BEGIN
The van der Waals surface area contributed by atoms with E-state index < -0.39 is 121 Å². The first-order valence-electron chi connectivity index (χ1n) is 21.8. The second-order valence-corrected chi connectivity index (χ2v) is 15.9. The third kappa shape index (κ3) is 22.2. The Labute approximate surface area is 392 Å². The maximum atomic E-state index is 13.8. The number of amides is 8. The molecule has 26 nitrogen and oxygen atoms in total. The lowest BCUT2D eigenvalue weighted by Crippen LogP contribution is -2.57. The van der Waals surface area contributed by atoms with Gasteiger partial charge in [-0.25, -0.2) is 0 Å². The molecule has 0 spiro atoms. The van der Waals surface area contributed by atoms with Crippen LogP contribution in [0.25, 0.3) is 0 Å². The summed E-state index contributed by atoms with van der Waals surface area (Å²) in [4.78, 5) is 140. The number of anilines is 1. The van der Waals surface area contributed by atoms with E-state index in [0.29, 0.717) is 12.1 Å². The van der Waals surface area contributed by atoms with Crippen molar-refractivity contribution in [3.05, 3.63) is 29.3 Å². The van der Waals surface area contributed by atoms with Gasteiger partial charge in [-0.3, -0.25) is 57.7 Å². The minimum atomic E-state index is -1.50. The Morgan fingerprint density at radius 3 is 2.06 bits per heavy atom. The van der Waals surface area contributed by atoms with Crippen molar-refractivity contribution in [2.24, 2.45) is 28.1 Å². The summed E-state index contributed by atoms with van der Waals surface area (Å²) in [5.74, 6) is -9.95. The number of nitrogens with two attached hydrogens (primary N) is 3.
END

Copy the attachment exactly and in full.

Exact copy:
The van der Waals surface area contributed by atoms with E-state index < -0.39 is 121 Å². The first-order valence-electron chi connectivity index (χ1n) is 21.8. The second-order valence-corrected chi connectivity index (χ2v) is 15.9. The third kappa shape index (κ3) is 22.2. The Labute approximate surface area is 392 Å². The maximum atomic E-state index is 13.8. The number of amides is 8. The molecule has 26 nitrogen and oxygen atoms in total. The lowest BCUT2D eigenvalue weighted by Crippen LogP contribution is -2.57. The van der Waals surface area contributed by atoms with Gasteiger partial charge in [-0.25, -0.2) is 0 Å². The molecule has 0 spiro atoms. The van der Waals surface area contributed by atoms with Crippen LogP contribution in [0.25, 0.3) is 0 Å². The summed E-state index contributed by atoms with van der Waals surface area (Å²) in [4.78, 5) is 140. The number of anilines is 1. The van der Waals surface area contributed by atoms with E-state index in [0.29, 0.717) is 12.1 Å². The van der Waals surface area contributed by atoms with Crippen molar-refractivity contribution in [3.05, 3.63) is 29.3 Å². The van der Waals surface area contributed by atoms with Gasteiger partial charge in [-0.3, -0.25) is 57.7 Å². The minimum atomic E-state index is -1.50. The Morgan fingerprint density at radius 3 is 2.06 bits per heavy atom. The van der Waals surface area contributed by atoms with Crippen molar-refractivity contribution in [2.24, 2.45) is 28.1 Å². The summed E-state index contributed by atoms with van der Waals surface area (Å²) in [5.74, 6) is -9.95. The number of nitrogens with two attached hydrogens (primary N) is 3.